PENDLETON COUNTY -- The Pendleton Manor has been a part of the community for nearly four decades. Now, it faces a big challenge to keep running because it is in need of major renovations.
Pendleton Manor houses 91 senior citizens.
Some of them live in the newer addition, where they get their own rooms. Richard Hoover is one of the lucky ones with a newer room.
"I like it good. It's a lot better than being in with someone. It's a lot better," said Hoover.
Along with having privacy, the new rooms have large bathrooms, complete with a private shower.
"Oh yeah they're a lot better. These are big bathrooms, real nice."
The older part of the manor is a lot different and it resembles more of a hospital. Those rooms have two people in each and a much smaller bathroom.
The need to expand those older rooms isn't even the biggest issue. David O'Boyle, the administrator of Pendleton Manor, said the building is about 38-years-old.
The exterior walls are starting to crack and O'Boyle said the older walls don't meet new building codes. Concrete is starting to separate from the bricks. He said management now has to renovate the walls within two years. That will cost about $3 million.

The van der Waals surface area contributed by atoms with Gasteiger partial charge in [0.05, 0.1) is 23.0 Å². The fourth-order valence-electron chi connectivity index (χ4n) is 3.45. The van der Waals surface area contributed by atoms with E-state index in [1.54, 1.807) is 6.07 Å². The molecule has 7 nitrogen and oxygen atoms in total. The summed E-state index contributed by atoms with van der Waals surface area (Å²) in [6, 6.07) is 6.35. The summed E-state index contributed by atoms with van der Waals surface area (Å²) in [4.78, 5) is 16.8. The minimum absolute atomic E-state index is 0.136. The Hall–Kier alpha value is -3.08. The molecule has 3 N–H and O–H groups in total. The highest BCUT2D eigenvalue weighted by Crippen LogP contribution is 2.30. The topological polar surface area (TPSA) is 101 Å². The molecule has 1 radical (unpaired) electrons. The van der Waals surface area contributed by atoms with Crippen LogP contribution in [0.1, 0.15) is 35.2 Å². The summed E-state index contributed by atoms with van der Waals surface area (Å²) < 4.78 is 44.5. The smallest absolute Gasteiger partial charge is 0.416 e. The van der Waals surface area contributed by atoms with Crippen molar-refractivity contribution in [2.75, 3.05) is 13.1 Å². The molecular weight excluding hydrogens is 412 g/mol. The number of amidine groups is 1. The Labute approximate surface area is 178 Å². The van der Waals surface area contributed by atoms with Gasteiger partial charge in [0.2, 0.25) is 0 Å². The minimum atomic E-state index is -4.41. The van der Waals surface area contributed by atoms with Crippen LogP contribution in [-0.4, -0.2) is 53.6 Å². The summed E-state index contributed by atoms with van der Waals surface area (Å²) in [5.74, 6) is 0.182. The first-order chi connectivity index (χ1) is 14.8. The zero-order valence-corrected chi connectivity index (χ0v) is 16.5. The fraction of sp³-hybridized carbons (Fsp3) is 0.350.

"We've been a part of this county both financially and caring for family members of people for quite a long time, and we plan on continuing to do that, and I think that the community will support us in that," said O'Boyle.
O'Boyle said he hopes to expand the older rooms.
"People are actually living here. This isn't like a hospital where you're coming in on Monday, going home on Thursday or something. A lot of people are going to be here the rest of their life."
O'Boyle said the manor was hit with 2-percent cuts from sequestration, but he said the manor is not closing. He said its board will find a way to make those necessary renovations.
He said the community built the manor and he has faith that people will step up and help again.
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